Exaggerated claims of cures threaten stem cell researchBMJ 2005; 330 doi: https://doi.org/10.1136/bmj.330.7503.1285-a (Published 02 June 2005) Cite this as: BMJ 2005;330:1285
Exaggerated claims for stem cell therapy are threatening a promising field of research, leading doctors in the area said this week. One company in the United States is advertising the treatment as a cure for depression and ulcerative colitis, a public debate in London heard last week.
Robin Lovell-Badge, head of the division of developmental genetics at the National Institute for Medical Research at the Medical Research Council, told the meeting, organised by the Facial Surgery Research Foundation, “It is making claims that are totally beyond what is possible.” Neil Scolding, professor of clinical neurosciences at Bristol University said, “When we hear claims about tearing up the medical textbooks, we should treat them with suspicion.”
Professor Scolding warned that embryonic stem cell therapy carried a small risk of creating tumours in patients as well as of raising huge ethical issues about the destruction of human embryos. But adult stem cell therapy offered a “very exciting prospect” of treatments in neurological and degenerative conditions and even heart disease. Clinical trials involving more than 100 patients showed clear benefits for the use of adult stem cells from bone marrow in myocardial infarction, he told the conference.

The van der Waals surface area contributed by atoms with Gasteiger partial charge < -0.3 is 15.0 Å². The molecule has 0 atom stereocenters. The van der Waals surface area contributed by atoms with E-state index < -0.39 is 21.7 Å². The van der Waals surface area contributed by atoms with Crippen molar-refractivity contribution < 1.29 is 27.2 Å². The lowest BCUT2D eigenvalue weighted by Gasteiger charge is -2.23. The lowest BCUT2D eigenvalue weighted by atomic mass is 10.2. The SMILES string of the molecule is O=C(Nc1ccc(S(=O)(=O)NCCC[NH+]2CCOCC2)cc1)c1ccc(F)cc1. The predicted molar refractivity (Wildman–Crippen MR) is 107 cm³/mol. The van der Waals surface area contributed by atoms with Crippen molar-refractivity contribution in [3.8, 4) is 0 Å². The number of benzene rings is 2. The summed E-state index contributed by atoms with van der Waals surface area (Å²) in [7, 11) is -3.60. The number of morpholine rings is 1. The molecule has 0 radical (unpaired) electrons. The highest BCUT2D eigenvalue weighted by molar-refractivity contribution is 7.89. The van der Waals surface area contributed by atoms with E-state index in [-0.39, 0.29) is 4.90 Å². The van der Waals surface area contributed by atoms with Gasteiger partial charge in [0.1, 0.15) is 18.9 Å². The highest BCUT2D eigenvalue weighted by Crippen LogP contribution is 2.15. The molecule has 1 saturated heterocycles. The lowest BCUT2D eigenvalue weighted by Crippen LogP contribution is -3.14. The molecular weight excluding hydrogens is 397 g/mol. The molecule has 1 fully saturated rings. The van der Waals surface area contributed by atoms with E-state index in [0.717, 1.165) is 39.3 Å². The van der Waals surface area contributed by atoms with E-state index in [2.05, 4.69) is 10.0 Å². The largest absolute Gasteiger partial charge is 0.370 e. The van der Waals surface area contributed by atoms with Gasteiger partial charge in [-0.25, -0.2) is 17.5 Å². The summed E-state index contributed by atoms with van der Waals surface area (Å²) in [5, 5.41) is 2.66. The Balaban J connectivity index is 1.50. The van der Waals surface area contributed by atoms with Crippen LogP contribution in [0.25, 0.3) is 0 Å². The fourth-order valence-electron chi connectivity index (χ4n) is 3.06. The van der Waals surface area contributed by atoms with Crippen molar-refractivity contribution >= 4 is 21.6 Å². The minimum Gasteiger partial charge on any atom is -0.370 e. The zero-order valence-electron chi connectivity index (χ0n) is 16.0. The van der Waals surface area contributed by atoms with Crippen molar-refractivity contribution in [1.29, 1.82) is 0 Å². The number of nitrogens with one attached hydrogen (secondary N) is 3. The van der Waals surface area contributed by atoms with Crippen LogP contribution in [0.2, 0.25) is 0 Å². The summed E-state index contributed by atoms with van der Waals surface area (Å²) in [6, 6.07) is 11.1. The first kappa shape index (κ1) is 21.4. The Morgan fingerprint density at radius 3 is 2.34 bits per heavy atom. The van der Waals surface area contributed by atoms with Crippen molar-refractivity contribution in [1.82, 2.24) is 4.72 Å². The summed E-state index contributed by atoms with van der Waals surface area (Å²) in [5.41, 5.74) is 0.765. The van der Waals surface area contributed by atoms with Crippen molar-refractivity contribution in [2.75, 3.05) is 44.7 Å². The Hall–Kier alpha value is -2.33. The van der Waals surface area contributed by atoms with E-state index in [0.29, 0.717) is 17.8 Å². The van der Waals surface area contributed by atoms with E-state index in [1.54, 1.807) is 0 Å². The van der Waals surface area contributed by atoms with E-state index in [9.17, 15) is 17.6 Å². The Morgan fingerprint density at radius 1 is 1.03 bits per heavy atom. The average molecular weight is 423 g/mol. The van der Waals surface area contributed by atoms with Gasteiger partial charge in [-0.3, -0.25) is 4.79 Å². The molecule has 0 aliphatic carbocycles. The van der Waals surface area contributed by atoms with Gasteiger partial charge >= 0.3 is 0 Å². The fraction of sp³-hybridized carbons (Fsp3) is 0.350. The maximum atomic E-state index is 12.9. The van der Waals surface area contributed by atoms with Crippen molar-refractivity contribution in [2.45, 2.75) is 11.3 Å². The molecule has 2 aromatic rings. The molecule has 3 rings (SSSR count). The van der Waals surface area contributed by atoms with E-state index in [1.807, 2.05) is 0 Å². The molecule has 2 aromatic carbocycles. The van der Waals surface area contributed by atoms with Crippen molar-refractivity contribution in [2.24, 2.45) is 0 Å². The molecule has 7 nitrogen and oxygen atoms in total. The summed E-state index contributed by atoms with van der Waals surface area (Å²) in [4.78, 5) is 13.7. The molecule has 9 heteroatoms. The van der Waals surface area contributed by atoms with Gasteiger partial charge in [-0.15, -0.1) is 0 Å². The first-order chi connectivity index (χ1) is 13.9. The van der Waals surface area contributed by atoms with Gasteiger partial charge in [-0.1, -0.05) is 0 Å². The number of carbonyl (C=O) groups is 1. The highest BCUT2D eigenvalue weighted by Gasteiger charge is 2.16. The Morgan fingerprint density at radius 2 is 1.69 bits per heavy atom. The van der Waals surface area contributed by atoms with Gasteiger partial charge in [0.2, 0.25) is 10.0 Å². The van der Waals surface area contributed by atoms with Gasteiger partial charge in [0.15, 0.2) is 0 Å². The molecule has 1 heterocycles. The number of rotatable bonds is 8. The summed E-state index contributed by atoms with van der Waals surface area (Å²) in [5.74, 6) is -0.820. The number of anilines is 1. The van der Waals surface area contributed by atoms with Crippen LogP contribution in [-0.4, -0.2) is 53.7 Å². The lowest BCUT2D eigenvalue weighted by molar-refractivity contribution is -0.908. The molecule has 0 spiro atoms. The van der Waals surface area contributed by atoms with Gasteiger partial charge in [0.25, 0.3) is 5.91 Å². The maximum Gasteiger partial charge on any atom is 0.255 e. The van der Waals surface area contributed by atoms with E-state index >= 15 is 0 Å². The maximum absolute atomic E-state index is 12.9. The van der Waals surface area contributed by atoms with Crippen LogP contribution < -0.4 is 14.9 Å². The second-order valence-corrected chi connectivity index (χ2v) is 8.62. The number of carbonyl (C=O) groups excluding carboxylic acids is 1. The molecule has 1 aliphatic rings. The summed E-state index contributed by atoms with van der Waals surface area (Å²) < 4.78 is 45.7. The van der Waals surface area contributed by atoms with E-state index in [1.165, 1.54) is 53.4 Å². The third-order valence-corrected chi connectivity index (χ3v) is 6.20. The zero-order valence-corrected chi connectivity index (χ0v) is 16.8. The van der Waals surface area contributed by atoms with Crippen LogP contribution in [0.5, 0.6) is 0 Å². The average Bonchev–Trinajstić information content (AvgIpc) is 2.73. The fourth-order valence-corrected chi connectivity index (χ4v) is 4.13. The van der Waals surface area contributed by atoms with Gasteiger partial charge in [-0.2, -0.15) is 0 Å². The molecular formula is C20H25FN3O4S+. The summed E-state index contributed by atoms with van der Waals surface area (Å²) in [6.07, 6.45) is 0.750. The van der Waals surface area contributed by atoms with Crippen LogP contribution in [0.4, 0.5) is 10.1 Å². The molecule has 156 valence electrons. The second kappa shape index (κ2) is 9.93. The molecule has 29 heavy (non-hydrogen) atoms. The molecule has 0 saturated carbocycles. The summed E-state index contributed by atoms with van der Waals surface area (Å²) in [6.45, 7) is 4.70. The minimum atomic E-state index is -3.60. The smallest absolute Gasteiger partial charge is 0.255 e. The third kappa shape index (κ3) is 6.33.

But Peter Braude, head of the department of women's health, King's College, London, told the debate that the stem cell lines his department was creating for the study of genetic disease would not be possible without using embryonic stem cells. These were the byproducts of preimplantation genetic diagnosis that would otherwise have been discarded, he said.
Ian Mackenzie, of the Institute of Cell and Molecular Science at Barts and The London, said, “Many of the concepts about cancer stem cell behaviour have come from studies of normal stem cells and from research with embryonic and adult stem cells—so research with both kinds of stem cells is required.” Stem cell research was vital for effective cancer therapy, he added: “If you eliminate the stem cells properly, the tumour will go away.”
Ann McLaren, professor at the Wellcome Trust/Cancer Research UK Gurdon Institute of Cancer and Developmental Biology at Cambridge University, warned that using adult stem cell treatments before safety was proved carried “risks of infection, and failure, and disasters that could hold back the whole promising field of adult stem cell research for years.”